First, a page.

Traditionally, coastal defence construction has focused on damage mitigation and protection of vulnerable, high value assets and infrastructure (including extensive residential areas) from flooding and coastal erosion through extensive hard engineering. There are numerous examples of these structures negatively affecting the coast and causing increased erosion or undesirable sediment accretion (Kraus, 1988; Gillie, 1997; Weide et al., 2001; Phillips & Jones, 2006; Ilic et al., 2007), and such developments can act as barriers to natural shoreline adjustments (Dugan et al., 2008; Berry et al., 2014) thus causing intertidal zones to be squeezed out (Doody, 2004; De Vriend et al., 2011). Soft engineering approaches and working with natural processes (European Commission, 1999; McKenna et al., 2008) maintain coastlines through the monitoring and nurturing of dune systems, saltmarshes, tidal flats (Arkema et al., 2013) and dissipative beaches through recharge and nourishment schemes (Hanson et al., 2002; Stive et al., 2013; Wengrove & Henriquez, 2013). Continued pressure on the coastline from erosion and sea-level rise (Wahl et al., 2011; Hanley et al., 2014; Kirshen et al., 2014; Wadey et al., 2014) demands that the response of natural and ‘engineered’ coastal morphological systems to changing forcing factors is both modelled and monitored effectively over appropriate timescales.

Coastal engineers and managers often depend on the results of modelling efforts for projecting shoreline response. However, conceptualizing and modelling changes in coastal morphology is particularly challenging over meso-scale (decadal) timescales that lie between the dynamic instantaneous, short-term process and the long-term coastal evolutionary dynamics (Clarke et al., 2014; French et al., 2015; Payo et al., 2015; van Maanen et al., 2015). Nearshore topographic-bathymetric data are required to drive and validate models used at the foreshore, for example X-beach (Roelvink et al., 2009) and Xbeach-G (Masselink et al., 2014) are capable of modelling sediment transport (McCall et al., 2015) in addition to profile response.

In addition to modelling, various methods of in-situ and remote sensing are utilised to monitor the nearshore zone. Remote sensing techniques are increasing in popularitiy due to their many advatanges over in-situ methods (Holman & Haller, 2013). Synthetic Aperture Radar (SAR), multispectral and optical satellite images can be used to map coastal change on large scales using sequential images and tidal models (Koopmans & Wang, 1994; Mason et al., 1995, 1999; Annan, 2001; Mason & Garg, 2001; Ryu et al., 2002; 2008; Heygster et al., 2010; Liu et al., 2013). Site-specific survey platforms include manual DGPS and TLS surveys (Blenkinsopp et al., 2010; Brodie et al., 2012; Almeida & Masselink, 2013; Almeida et al., 2015) and, more recently UAV/drone systems (Mancini et al., 2013; Rovere et al., 2014). Video camera analysis is widely used in the observation of nearshore processes, including the derivation of hydrodynamics and topography (Holman & Guza, 1984; Holman et al., 1993; Holland et al., 1997; Aarninkhof et al., 2003; 2005; Davidson et al., 2007; Holman & Stanley, 2007; Uunk et al., 2010; Sobral et al., 2013; Santiago et al., 2013), and infrared cameras are able to operate in low light conditions to observe hydrodynamics in the nearshore zone (Jessup et al., 1997; Watanabe & Mori, 1997).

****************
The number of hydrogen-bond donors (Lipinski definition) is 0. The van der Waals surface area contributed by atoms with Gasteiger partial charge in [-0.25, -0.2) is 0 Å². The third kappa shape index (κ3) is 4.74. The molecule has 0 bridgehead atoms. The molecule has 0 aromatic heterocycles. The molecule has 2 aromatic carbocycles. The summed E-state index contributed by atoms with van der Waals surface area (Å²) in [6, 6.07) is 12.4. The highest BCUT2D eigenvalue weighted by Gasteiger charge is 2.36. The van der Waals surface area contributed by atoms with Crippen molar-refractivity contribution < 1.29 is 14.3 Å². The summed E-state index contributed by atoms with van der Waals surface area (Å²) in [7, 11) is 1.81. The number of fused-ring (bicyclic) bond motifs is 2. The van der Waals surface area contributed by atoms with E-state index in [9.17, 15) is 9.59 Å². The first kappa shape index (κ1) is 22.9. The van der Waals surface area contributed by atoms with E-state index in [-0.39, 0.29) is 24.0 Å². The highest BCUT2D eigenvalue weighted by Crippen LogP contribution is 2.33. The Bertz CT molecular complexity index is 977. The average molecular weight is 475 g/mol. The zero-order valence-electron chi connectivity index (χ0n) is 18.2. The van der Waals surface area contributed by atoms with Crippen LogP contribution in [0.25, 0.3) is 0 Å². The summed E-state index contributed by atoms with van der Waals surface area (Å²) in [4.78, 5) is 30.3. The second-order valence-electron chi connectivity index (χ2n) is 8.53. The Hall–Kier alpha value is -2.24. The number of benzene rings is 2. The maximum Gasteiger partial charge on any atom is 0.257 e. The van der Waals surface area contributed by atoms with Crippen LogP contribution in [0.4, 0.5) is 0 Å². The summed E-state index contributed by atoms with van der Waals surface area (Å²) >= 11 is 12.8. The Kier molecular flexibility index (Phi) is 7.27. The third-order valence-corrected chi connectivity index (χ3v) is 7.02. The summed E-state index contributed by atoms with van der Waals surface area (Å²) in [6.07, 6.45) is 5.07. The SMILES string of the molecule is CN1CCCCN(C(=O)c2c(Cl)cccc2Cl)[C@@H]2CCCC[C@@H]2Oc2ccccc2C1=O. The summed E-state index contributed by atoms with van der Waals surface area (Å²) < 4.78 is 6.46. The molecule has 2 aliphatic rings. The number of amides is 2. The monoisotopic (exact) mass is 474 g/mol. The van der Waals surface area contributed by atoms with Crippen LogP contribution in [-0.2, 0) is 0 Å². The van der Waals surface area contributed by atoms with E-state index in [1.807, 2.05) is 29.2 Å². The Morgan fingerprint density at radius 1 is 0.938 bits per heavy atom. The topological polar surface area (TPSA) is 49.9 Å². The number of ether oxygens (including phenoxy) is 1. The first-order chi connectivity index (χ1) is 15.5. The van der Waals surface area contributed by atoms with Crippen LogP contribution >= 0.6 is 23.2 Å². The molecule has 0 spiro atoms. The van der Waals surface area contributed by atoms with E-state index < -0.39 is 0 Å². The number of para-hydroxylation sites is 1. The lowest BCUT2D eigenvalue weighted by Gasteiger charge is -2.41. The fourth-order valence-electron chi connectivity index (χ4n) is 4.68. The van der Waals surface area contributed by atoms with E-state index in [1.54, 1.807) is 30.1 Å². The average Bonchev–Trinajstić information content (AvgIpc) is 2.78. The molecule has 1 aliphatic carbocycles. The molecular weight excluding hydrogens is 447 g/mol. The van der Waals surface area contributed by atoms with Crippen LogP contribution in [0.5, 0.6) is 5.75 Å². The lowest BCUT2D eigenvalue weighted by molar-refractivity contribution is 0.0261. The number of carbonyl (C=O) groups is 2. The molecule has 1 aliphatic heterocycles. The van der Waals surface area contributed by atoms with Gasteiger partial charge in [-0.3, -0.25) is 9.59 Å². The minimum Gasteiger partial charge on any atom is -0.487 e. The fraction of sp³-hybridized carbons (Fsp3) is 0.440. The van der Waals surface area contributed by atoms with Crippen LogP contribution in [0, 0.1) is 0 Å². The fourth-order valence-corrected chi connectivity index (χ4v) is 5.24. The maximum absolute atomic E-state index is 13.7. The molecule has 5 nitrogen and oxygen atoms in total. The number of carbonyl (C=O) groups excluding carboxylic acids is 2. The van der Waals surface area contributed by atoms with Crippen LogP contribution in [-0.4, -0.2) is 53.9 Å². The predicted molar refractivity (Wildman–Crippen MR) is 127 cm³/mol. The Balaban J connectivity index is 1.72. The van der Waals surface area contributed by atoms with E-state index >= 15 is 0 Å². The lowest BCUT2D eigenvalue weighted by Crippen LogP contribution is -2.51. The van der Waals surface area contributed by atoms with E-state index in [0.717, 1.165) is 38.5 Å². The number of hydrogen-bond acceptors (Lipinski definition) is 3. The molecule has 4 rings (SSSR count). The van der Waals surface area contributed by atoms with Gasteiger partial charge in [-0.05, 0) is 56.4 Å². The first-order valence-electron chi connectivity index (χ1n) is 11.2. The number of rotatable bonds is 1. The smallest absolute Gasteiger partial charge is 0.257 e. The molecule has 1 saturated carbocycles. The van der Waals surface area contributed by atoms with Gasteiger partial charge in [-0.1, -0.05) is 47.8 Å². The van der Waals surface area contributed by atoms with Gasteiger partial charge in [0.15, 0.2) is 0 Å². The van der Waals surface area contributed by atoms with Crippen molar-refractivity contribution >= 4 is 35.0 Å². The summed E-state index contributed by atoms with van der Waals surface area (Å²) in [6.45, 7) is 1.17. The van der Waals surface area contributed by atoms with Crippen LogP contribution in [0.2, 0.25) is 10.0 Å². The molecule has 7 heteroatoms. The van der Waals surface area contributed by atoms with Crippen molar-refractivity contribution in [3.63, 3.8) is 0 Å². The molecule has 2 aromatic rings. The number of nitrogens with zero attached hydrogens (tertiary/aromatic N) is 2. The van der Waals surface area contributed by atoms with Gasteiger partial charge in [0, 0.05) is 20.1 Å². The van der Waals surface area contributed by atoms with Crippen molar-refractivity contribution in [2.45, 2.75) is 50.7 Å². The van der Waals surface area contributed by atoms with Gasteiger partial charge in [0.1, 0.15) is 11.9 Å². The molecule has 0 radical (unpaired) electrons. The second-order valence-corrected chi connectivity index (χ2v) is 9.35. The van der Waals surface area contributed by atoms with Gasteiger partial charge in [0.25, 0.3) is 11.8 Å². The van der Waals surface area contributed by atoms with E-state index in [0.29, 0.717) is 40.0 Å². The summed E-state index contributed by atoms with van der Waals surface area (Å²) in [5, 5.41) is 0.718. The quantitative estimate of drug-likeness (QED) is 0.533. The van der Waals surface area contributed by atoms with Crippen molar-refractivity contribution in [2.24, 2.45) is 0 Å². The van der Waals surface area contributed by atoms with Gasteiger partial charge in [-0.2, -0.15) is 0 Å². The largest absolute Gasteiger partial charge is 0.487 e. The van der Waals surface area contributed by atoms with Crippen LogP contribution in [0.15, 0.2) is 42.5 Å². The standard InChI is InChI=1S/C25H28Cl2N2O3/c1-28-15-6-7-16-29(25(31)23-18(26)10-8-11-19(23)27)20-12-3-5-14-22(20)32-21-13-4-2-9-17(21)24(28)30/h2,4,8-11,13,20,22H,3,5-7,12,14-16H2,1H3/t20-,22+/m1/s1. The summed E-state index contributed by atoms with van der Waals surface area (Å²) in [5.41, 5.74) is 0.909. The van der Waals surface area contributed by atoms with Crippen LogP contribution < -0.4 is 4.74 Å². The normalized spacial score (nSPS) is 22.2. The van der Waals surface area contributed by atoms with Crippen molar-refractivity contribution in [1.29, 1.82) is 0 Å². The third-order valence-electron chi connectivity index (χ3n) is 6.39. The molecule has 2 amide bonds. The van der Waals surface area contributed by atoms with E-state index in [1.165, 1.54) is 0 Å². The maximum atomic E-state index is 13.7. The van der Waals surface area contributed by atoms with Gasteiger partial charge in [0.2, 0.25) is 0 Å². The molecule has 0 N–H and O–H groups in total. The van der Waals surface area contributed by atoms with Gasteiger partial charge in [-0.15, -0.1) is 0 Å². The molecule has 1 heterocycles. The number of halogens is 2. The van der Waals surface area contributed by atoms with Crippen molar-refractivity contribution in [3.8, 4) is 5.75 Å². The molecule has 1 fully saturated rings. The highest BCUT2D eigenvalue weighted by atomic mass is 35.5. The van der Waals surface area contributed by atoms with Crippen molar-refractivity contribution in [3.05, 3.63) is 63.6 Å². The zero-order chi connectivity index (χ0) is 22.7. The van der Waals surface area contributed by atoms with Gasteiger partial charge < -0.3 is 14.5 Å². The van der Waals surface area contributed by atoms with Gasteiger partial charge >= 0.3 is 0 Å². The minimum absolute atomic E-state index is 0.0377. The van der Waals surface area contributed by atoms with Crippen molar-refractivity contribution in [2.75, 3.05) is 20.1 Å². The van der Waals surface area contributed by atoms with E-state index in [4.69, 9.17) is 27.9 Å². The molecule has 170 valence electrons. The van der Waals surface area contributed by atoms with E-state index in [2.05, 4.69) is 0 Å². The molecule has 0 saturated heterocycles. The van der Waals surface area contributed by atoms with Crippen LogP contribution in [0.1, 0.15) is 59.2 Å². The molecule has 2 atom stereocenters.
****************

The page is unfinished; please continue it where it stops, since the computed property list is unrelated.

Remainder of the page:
Standard marine navigation radar can be used to create image data appropriate for use in coastal monitoring. The fine spatial resolution (3-10 m depending on range setting) and unique interaction between radar-emitted EM waves and a rough sea surface (Valenzuela, 1978) allow numerous critical nearshore hydrodynamic phenomena to be observed and measured. Marine radar is ideally suited to observing wave fields and has been used extensively to derive wave spectra (Reichert et al., 1999; Nieto-Borge and Guedes Soares, 2000) based on techniques pioneered by Young et al. (1985). There are a number of approaches to determining and filtering these wave spectra to extract wave and current statistics (Nieto-Borge et al., 2004; 2008; Senet et al., 2001; 2008; Hessner et al., 2009; Serafino et al., 2010; 2012). In this respect, Bell et al (2012) successfully determined and mapped surface currents around the island of Eday off the north eastern coast of Scotland. Subtidal water depths can also be estimated based on the observed wave behaviour, which allows nearshore bathymetric maps to be created (Hessner et al., 1998; Bell, 1999, 2006, 2008; Flampouris et al., 2009; Bell and Osler, 2011). Previous researchers have mapped shoreline positions using marine radar by imaging the waterline in the spatial domain and describing beach contour levels using time-stamped time exposure images and a record of tidal elevation (e.g. Takewaka, 2005). This technique was also used to observe morphological change at a river mouth (Takewaka, et al., 2009). The ability to robustly map intertidal zone elevations on a pixel-by-pixel basis without the need to consistently observe (Bell et al., 2016) adds to the capability of marine radar in coastal monitoring. This paper expands on previous research by demonstrating its application to monitoring changing intertidal morphology over the multi-seasonal timescale.

2. Methodology

Data collection and study site description

Data used in this contribution were gathered for the Liverpool Bay Coastal Observatory over 2002-2012 (Bell, 2008) using a Kelvin Hu